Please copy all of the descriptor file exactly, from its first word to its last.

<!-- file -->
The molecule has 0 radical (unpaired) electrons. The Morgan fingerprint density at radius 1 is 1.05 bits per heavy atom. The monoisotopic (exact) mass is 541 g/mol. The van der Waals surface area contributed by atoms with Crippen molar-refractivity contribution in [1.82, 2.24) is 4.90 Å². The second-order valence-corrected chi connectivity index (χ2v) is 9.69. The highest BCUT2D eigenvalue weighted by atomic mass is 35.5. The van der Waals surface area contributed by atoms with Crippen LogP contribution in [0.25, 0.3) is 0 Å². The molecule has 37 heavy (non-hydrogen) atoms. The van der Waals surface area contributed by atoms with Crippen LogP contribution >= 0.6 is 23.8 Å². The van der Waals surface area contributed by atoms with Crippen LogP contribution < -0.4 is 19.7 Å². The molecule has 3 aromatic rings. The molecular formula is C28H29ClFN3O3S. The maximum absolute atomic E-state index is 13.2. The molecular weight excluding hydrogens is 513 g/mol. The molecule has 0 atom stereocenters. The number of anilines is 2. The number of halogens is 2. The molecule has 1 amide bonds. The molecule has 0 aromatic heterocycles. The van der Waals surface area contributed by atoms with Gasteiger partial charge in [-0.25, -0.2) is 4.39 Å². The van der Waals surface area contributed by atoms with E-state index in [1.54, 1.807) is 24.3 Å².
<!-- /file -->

The molecule has 0 radical (unpaired) electrons. The Morgan fingerprint density at radius 1 is 1.05 bits per heavy atom. The monoisotopic (exact) mass is 541 g/mol. The van der Waals surface area contributed by atoms with Crippen molar-refractivity contribution in [1.82, 2.24) is 4.90 Å². The second-order valence-corrected chi connectivity index (χ2v) is 9.69. The highest BCUT2D eigenvalue weighted by atomic mass is 35.5. The van der Waals surface area contributed by atoms with Crippen LogP contribution in [0.25, 0.3) is 0 Å². The molecule has 37 heavy (non-hydrogen) atoms. The van der Waals surface area contributed by atoms with Crippen LogP contribution >= 0.6 is 23.8 Å². The van der Waals surface area contributed by atoms with Crippen LogP contribution < -0.4 is 19.7 Å². The molecule has 3 aromatic rings. The molecular formula is C28H29ClFN3O3S. The maximum absolute atomic E-state index is 13.2. The molecular weight excluding hydrogens is 513 g/mol. The molecule has 0 atom stereocenters. The number of anilines is 2. The number of halogens is 2. The molecule has 1 amide bonds. The molecule has 0 aromatic heterocycles. The van der Waals surface area contributed by atoms with Gasteiger partial charge in [-0.25, -0.2) is 4.39 Å². The van der Waals surface area contributed by atoms with E-state index in [1.54, 1.807) is 24.3 Å².